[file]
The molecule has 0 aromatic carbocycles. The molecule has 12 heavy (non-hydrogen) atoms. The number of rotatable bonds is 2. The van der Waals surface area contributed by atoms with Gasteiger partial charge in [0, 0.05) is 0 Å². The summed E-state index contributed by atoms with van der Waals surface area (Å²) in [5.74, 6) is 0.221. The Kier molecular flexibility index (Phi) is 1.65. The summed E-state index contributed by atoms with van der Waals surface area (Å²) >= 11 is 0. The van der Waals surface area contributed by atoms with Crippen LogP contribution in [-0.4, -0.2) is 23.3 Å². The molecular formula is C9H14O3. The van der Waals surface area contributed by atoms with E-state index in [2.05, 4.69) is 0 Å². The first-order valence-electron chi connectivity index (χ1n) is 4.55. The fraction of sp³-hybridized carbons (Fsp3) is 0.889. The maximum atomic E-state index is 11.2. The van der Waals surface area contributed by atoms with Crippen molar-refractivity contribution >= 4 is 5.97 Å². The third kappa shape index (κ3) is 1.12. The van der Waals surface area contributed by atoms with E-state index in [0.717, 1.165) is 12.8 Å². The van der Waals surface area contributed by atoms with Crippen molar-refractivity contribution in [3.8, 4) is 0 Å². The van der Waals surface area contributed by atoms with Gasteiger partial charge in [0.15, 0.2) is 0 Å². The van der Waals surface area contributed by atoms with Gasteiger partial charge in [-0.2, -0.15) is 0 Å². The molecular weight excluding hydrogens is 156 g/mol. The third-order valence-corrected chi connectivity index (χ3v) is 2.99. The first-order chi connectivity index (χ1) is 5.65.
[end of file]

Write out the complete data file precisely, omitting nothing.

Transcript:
The molecule has 0 aromatic carbocycles. The molecule has 12 heavy (non-hydrogen) atoms. The number of rotatable bonds is 2. The van der Waals surface area contributed by atoms with Gasteiger partial charge in [0, 0.05) is 0 Å². The summed E-state index contributed by atoms with van der Waals surface area (Å²) in [5.74, 6) is 0.221. The Kier molecular flexibility index (Phi) is 1.65. The summed E-state index contributed by atoms with van der Waals surface area (Å²) >= 11 is 0. The van der Waals surface area contributed by atoms with Crippen LogP contribution in [-0.4, -0.2) is 23.3 Å². The molecular formula is C9H14O3. The van der Waals surface area contributed by atoms with E-state index in [2.05, 4.69) is 0 Å². The first-order valence-electron chi connectivity index (χ1n) is 4.55. The fraction of sp³-hybridized carbons (Fsp3) is 0.889. The maximum atomic E-state index is 11.2. The van der Waals surface area contributed by atoms with Crippen molar-refractivity contribution >= 4 is 5.97 Å². The third kappa shape index (κ3) is 1.12. The van der Waals surface area contributed by atoms with E-state index in [0.717, 1.165) is 12.8 Å². The van der Waals surface area contributed by atoms with Crippen molar-refractivity contribution in [3.8, 4) is 0 Å². The van der Waals surface area contributed by atoms with Gasteiger partial charge in [0.15, 0.2) is 0 Å². The van der Waals surface area contributed by atoms with Gasteiger partial charge in [-0.2, -0.15) is 0 Å². The molecular weight excluding hydrogens is 156 g/mol. The third-order valence-corrected chi connectivity index (χ3v) is 2.99. The first-order chi connectivity index (χ1) is 5.65.